Dancing bodies make for an unforgettable opening night
Dance historian Deirdre Mulrooney and film-maker Mia Mullarkey at the opening of Body and Forgetting at the Peacock. photograph: dara mac dónaill
THE SOCIAL NETWORK:The choreographer Liz Roche was running – or possibly jumping – around the national theatre on Tuesday, coming from main-stage rehearsals for King Lear to the Peacock space for the opening night of her company’s work, Body and Forgetting.
The portrait artist James Hanley attended with his fellow artist Dorothy Smith. He knows Roche from when he worked at the National Gallery “years ago” and once collaborated on a piece bringing the Daniel Maclise painting of Strongbow and Aoife to life. Hanley was Strongbow, but he has since built a career immortalising people in paint. He recently completed a portrait of the US senator George Mitchell.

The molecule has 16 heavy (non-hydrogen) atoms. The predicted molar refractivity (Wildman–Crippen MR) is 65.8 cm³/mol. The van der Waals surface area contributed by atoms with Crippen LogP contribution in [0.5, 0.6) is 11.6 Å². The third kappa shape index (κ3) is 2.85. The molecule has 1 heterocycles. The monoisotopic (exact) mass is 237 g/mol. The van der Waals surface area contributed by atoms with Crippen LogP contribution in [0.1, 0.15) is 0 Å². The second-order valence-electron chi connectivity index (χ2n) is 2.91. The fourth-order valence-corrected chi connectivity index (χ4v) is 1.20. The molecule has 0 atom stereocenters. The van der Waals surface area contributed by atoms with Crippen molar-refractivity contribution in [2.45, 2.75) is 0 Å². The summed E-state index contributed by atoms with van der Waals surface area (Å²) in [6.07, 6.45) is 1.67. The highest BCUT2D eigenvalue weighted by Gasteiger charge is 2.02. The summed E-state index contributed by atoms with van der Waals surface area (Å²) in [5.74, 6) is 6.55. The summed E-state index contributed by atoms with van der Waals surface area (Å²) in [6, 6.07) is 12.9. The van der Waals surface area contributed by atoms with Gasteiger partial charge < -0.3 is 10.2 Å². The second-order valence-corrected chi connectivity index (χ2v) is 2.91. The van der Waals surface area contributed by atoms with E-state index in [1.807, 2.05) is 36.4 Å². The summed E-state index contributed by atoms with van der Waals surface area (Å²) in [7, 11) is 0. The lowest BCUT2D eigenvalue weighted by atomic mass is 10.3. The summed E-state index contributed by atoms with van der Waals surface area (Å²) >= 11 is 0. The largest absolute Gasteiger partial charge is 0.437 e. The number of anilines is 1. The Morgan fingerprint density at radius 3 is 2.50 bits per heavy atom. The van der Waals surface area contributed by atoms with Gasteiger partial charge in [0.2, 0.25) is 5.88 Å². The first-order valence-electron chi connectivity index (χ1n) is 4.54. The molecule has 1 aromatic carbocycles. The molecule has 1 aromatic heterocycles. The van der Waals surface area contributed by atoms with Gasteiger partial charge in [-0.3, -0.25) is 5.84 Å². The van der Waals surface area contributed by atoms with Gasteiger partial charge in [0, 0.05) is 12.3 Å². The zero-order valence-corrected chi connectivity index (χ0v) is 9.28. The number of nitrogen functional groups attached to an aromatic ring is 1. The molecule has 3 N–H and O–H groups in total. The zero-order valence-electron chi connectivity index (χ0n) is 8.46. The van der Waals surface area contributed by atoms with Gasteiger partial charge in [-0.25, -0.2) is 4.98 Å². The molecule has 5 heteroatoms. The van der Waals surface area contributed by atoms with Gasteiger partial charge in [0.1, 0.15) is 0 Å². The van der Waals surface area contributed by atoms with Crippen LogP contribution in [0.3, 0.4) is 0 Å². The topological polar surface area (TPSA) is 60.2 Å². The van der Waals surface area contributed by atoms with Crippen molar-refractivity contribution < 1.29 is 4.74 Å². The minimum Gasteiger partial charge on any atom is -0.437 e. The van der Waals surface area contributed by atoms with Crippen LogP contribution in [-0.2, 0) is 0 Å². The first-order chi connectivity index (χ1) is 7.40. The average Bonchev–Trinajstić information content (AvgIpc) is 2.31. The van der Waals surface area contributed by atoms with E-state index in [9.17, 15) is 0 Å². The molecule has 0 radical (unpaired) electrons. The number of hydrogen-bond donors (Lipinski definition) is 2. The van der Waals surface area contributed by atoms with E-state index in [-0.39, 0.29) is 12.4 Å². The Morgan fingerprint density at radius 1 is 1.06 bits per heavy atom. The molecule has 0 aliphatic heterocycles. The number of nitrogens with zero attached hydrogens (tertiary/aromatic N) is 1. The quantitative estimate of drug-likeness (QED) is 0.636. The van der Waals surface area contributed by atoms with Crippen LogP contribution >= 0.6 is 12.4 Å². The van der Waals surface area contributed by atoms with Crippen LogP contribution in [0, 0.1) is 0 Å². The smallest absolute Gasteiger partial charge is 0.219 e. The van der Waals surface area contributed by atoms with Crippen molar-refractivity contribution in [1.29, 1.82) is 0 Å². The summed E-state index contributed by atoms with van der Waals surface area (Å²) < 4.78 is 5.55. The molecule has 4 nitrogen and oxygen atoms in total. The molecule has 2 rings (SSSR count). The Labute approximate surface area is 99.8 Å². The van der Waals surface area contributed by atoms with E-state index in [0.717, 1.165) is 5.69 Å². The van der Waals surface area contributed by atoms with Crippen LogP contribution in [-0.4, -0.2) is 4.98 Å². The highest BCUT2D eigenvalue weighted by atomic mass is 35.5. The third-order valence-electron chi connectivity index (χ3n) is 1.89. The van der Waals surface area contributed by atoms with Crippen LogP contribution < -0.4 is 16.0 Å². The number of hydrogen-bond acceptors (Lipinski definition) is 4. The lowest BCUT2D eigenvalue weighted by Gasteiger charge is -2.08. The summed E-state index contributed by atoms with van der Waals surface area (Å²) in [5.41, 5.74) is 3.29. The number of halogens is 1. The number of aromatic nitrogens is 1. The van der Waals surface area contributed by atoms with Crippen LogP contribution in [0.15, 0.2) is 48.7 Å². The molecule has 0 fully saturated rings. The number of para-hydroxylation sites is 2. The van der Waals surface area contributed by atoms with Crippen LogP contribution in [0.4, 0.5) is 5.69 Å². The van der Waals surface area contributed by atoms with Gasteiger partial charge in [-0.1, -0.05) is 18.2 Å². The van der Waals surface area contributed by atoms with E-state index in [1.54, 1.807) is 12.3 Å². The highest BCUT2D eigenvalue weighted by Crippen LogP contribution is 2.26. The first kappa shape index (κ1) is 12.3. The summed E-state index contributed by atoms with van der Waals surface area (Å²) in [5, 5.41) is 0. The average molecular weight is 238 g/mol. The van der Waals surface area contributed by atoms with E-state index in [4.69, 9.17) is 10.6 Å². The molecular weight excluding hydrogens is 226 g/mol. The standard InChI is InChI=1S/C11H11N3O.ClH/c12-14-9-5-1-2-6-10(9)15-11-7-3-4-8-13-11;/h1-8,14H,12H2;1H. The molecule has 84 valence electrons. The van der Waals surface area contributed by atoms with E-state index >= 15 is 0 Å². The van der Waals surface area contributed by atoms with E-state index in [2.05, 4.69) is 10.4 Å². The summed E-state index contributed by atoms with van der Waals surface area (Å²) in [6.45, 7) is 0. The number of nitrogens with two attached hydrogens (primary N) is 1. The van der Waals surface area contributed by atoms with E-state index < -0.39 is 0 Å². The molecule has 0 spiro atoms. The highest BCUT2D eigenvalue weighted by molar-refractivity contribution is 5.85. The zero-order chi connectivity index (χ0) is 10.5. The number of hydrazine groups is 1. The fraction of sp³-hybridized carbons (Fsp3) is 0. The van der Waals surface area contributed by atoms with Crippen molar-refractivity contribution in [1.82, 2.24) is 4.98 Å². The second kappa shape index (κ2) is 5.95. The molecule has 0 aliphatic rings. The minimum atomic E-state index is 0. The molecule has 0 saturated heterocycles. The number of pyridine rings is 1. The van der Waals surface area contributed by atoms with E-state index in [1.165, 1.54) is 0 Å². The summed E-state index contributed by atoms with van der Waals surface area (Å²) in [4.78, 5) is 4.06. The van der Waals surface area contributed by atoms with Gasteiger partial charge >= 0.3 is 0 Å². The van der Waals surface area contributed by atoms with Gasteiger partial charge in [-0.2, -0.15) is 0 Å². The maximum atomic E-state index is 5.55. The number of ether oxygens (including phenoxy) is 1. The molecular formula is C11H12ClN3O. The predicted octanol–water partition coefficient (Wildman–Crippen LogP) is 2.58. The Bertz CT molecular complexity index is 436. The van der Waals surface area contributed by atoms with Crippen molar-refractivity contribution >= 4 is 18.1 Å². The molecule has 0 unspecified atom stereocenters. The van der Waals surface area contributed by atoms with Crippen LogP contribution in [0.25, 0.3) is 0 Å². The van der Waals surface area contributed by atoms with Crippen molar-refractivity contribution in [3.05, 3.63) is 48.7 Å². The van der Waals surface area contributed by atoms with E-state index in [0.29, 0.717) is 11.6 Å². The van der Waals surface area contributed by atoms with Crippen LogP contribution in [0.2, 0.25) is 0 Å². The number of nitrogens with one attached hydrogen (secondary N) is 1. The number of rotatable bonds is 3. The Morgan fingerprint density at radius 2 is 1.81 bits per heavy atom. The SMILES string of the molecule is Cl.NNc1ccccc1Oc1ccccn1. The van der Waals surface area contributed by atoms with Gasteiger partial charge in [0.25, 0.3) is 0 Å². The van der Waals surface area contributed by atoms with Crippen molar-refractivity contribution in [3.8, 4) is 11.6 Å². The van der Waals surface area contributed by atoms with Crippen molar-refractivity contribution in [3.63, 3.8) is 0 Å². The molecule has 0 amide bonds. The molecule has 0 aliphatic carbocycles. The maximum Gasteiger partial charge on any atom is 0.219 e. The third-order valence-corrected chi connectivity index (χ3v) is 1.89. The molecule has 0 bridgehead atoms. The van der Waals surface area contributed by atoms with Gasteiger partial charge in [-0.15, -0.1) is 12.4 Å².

Paul Johnson, the chief executive of Dance Ireland and a former contemporary dancer, said the dance community could be shy, and it was great to open up their work to new audiences by bringing dance to the Peacock. He was chatting to Anne Maher of Ballet Ireland.
Someone who wasn’t shy was the pianist Finghin Collins. “You have the great honour of sitting next to me,” he said after he was congratulated in the foyer on his new position as artistic director of Music for Galway, although his tongue was in his cheek as he waved off inquiries about insuring his fingers. “I don’t have money for that . . . but I don’t ski.”
So his upcoming trip to Switzerland is strictly about Beethoven, then.